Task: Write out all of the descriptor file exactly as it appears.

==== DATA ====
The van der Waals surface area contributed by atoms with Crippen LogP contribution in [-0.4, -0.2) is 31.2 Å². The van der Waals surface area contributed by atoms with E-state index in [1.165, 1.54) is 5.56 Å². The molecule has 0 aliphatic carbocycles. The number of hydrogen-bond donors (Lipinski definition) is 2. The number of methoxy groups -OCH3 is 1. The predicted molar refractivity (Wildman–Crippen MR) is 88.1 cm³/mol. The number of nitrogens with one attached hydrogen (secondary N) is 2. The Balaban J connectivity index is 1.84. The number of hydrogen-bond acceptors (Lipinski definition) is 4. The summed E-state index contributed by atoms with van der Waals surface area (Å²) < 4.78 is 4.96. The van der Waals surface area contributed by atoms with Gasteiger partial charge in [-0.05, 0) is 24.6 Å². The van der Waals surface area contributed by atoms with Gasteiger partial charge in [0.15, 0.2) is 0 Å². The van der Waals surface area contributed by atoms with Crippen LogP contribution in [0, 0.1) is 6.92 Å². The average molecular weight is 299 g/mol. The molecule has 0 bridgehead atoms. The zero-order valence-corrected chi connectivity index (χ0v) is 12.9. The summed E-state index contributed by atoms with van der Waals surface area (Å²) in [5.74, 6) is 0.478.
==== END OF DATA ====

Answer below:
The van der Waals surface area contributed by atoms with Crippen LogP contribution in [-0.4, -0.2) is 31.2 Å². The van der Waals surface area contributed by atoms with E-state index in [1.165, 1.54) is 5.56 Å². The molecule has 0 aliphatic carbocycles. The number of hydrogen-bond donors (Lipinski definition) is 2. The number of methoxy groups -OCH3 is 1. The predicted molar refractivity (Wildman–Crippen MR) is 88.1 cm³/mol. The number of nitrogens with one attached hydrogen (secondary N) is 2. The Balaban J connectivity index is 1.84. The number of hydrogen-bond acceptors (Lipinski definition) is 4. The summed E-state index contributed by atoms with van der Waals surface area (Å²) < 4.78 is 4.96. The van der Waals surface area contributed by atoms with Gasteiger partial charge in [-0.05, 0) is 24.6 Å². The van der Waals surface area contributed by atoms with Gasteiger partial charge in [0.15, 0.2) is 0 Å². The van der Waals surface area contributed by atoms with Crippen LogP contribution in [0, 0.1) is 6.92 Å². The average molecular weight is 299 g/mol. The molecule has 0 bridgehead atoms. The zero-order valence-corrected chi connectivity index (χ0v) is 12.9. The summed E-state index contributed by atoms with van der Waals surface area (Å²) in [5.74, 6) is 0.478.